The scratch-and-sniff dill pickle came unglued from my brother's and my childhood copy of Little Bunny Follows His Nose.
It doesn't smell anymore, which is funny because it was Mother Racoon's pickle that always used to overpower Bee's rose, Mouse's strawberry jam, Squirrel's pine needles, Bird's peach, and, most regrettably, Mommy Bunny's chocolate mint cookie.
Their quality was a far cry from the small round ones that every child of the 80s collected in a puffy, spiral-bound album.
Instead of using our fingers to text, we used them to activate synthetically spot-on smells--like fried chicken, roller skate leather, and leaves--marveling at such groundbreaking technology.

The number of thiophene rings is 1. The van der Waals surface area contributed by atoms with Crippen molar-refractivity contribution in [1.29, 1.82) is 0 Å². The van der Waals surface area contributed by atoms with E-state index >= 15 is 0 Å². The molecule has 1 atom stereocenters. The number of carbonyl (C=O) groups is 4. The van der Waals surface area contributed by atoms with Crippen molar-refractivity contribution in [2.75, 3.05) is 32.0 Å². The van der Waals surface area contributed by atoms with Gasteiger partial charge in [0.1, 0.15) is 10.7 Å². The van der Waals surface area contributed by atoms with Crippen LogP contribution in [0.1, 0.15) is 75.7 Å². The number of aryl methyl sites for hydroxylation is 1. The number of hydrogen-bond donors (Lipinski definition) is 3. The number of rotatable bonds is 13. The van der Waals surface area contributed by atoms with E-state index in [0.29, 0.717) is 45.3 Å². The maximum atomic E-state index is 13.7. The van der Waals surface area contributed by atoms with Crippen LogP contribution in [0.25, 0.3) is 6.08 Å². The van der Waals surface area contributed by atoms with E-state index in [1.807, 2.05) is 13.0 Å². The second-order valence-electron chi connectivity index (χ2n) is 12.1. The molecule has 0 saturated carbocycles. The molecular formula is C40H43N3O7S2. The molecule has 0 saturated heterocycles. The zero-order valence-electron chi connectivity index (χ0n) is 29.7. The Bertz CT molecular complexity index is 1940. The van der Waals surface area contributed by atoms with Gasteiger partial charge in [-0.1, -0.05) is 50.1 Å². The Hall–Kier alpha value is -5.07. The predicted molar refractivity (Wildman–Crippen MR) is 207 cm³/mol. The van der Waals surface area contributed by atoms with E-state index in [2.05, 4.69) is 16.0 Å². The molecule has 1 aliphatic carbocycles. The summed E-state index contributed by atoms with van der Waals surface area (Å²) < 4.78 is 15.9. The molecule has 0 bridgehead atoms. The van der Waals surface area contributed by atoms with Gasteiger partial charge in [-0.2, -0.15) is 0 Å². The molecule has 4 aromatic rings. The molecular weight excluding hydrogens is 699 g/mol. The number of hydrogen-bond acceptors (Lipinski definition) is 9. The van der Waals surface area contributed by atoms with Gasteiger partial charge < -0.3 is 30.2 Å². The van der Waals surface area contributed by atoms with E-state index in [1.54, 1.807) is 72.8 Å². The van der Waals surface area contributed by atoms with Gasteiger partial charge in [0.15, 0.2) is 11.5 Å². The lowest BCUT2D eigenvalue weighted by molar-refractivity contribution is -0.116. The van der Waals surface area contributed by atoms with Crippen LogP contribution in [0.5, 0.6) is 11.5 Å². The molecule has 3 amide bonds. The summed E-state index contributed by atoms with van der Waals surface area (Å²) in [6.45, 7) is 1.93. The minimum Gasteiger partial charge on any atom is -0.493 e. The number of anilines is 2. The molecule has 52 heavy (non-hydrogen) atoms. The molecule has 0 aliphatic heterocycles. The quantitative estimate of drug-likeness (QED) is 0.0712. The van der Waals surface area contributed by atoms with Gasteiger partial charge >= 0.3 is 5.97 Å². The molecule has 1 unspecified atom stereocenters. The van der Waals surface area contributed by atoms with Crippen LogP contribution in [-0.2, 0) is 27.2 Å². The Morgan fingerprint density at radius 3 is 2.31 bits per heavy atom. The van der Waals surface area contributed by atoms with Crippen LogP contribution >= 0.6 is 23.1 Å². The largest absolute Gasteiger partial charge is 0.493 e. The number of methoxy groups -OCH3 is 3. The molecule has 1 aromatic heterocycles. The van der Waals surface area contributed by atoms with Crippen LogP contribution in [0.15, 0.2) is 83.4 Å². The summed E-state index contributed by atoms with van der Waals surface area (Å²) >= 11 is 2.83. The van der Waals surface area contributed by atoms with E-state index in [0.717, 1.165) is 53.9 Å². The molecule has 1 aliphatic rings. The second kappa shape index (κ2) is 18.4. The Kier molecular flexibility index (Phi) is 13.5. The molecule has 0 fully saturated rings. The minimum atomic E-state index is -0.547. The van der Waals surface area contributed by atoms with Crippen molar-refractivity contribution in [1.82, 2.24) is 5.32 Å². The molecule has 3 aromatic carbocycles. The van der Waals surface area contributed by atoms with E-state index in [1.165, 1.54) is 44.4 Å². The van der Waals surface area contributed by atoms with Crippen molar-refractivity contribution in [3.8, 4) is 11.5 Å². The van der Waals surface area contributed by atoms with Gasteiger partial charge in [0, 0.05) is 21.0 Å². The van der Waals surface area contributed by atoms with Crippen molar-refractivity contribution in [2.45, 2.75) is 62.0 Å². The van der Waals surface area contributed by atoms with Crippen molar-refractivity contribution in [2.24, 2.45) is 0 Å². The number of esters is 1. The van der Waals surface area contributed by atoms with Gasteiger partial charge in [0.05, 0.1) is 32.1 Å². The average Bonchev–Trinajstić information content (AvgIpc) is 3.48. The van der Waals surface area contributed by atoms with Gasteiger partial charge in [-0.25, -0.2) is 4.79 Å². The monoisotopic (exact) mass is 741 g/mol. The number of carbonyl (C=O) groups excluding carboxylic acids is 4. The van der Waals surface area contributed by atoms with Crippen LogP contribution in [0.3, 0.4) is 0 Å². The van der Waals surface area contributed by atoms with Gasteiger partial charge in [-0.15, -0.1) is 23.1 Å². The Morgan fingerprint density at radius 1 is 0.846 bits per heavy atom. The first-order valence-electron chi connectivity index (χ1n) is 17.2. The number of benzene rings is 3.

How wonderfully weird and simple we were!
We all had our personal favorites. From the edible--like grape jelly, caramel apple, and spaghetti; to the non-edible--like soap, green lawn, and bandage.
Then there were those that we'd never admit to huffing in private--like gasoline, rope, print out, wood, cave, rubber tire, or...bone.
Surely such preferences would have made good predictors of criminal activity before the dawn of computers.
Or, maybe if we still had our noses buried in our sticker books, then that wouldn't be quite such an issue.